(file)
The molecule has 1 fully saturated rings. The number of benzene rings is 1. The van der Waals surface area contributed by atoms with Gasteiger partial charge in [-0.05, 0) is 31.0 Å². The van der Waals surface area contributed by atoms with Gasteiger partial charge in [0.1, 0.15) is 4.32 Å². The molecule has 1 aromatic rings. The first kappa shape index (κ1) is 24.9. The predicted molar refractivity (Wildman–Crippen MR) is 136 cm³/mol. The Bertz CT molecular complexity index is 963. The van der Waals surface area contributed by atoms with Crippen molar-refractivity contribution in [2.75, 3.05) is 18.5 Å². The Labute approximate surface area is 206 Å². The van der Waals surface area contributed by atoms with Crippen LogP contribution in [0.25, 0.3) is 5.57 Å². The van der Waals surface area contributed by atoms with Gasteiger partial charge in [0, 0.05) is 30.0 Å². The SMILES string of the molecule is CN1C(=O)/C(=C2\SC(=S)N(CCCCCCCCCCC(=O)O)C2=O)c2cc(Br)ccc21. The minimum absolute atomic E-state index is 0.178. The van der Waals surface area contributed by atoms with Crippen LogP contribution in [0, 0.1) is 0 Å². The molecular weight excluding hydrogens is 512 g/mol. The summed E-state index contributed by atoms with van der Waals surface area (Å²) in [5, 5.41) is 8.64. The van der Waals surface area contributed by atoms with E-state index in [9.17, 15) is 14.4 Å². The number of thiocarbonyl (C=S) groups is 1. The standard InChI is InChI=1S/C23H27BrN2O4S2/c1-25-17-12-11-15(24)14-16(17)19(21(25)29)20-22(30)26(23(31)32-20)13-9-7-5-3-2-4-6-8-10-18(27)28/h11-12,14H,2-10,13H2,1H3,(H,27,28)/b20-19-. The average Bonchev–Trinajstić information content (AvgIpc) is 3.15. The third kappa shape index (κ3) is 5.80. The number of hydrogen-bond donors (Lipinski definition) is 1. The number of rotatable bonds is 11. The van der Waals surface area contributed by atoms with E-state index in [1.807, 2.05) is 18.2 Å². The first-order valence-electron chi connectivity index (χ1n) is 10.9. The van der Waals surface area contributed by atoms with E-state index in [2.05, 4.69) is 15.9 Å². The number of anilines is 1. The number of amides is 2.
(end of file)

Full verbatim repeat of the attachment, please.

The molecule has 1 fully saturated rings. The number of benzene rings is 1. The van der Waals surface area contributed by atoms with Gasteiger partial charge in [-0.05, 0) is 31.0 Å². The van der Waals surface area contributed by atoms with Gasteiger partial charge in [0.1, 0.15) is 4.32 Å². The molecule has 1 aromatic rings. The first kappa shape index (κ1) is 24.9. The predicted molar refractivity (Wildman–Crippen MR) is 136 cm³/mol. The Bertz CT molecular complexity index is 963. The van der Waals surface area contributed by atoms with Crippen molar-refractivity contribution in [2.75, 3.05) is 18.5 Å². The Labute approximate surface area is 206 Å². The van der Waals surface area contributed by atoms with Crippen LogP contribution in [0.25, 0.3) is 5.57 Å². The van der Waals surface area contributed by atoms with Gasteiger partial charge in [0, 0.05) is 30.0 Å². The SMILES string of the molecule is CN1C(=O)/C(=C2\SC(=S)N(CCCCCCCCCCC(=O)O)C2=O)c2cc(Br)ccc21. The minimum absolute atomic E-state index is 0.178. The van der Waals surface area contributed by atoms with Crippen LogP contribution in [0, 0.1) is 0 Å². The molecular weight excluding hydrogens is 512 g/mol. The summed E-state index contributed by atoms with van der Waals surface area (Å²) in [5, 5.41) is 8.64. The van der Waals surface area contributed by atoms with E-state index in [9.17, 15) is 14.4 Å². The number of thiocarbonyl (C=S) groups is 1. The standard InChI is InChI=1S/C23H27BrN2O4S2/c1-25-17-12-11-15(24)14-16(17)19(21(25)29)20-22(30)26(23(31)32-20)13-9-7-5-3-2-4-6-8-10-18(27)28/h11-12,14H,2-10,13H2,1H3,(H,27,28)/b20-19-. The average Bonchev–Trinajstić information content (AvgIpc) is 3.15. The third kappa shape index (κ3) is 5.80. The number of hydrogen-bond donors (Lipinski definition) is 1. The number of rotatable bonds is 11. The van der Waals surface area contributed by atoms with E-state index in [1.807, 2.05) is 18.2 Å². The first-order valence-electron chi connectivity index (χ1n) is 10.9. The van der Waals surface area contributed by atoms with E-state index in [2.05, 4.69) is 15.9 Å². The number of anilines is 1. The number of amides is 2.